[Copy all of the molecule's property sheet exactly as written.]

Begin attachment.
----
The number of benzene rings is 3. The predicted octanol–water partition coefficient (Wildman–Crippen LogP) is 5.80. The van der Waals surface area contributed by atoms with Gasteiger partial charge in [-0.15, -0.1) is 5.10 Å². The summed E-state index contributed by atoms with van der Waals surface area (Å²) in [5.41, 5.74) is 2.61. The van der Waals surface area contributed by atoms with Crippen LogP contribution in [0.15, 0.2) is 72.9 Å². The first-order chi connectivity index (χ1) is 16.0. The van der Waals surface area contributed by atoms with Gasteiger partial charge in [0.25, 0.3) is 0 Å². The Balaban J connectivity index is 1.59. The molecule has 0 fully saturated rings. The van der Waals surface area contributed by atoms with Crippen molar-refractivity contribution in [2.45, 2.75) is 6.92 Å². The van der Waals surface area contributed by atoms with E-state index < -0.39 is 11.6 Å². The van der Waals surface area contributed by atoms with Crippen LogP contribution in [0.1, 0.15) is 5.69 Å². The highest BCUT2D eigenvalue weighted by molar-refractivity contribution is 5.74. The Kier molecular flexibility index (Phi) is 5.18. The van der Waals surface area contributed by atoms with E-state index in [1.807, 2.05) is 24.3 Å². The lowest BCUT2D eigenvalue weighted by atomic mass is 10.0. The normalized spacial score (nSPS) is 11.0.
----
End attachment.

The number of benzene rings is 3. The predicted octanol–water partition coefficient (Wildman–Crippen LogP) is 5.80. The van der Waals surface area contributed by atoms with Gasteiger partial charge in [-0.15, -0.1) is 5.10 Å². The summed E-state index contributed by atoms with van der Waals surface area (Å²) in [5.41, 5.74) is 2.61. The van der Waals surface area contributed by atoms with Crippen LogP contribution in [0.15, 0.2) is 72.9 Å². The first-order chi connectivity index (χ1) is 16.0. The van der Waals surface area contributed by atoms with Gasteiger partial charge in [0.25, 0.3) is 0 Å². The Balaban J connectivity index is 1.59. The molecule has 0 fully saturated rings. The van der Waals surface area contributed by atoms with Crippen molar-refractivity contribution in [2.45, 2.75) is 6.92 Å². The van der Waals surface area contributed by atoms with E-state index < -0.39 is 11.6 Å². The van der Waals surface area contributed by atoms with Crippen LogP contribution in [0.1, 0.15) is 5.69 Å². The highest BCUT2D eigenvalue weighted by molar-refractivity contribution is 5.74. The Kier molecular flexibility index (Phi) is 5.18. The van der Waals surface area contributed by atoms with E-state index in [1.807, 2.05) is 24.3 Å². The lowest BCUT2D eigenvalue weighted by atomic mass is 10.0. The normalized spacial score (nSPS) is 11.0.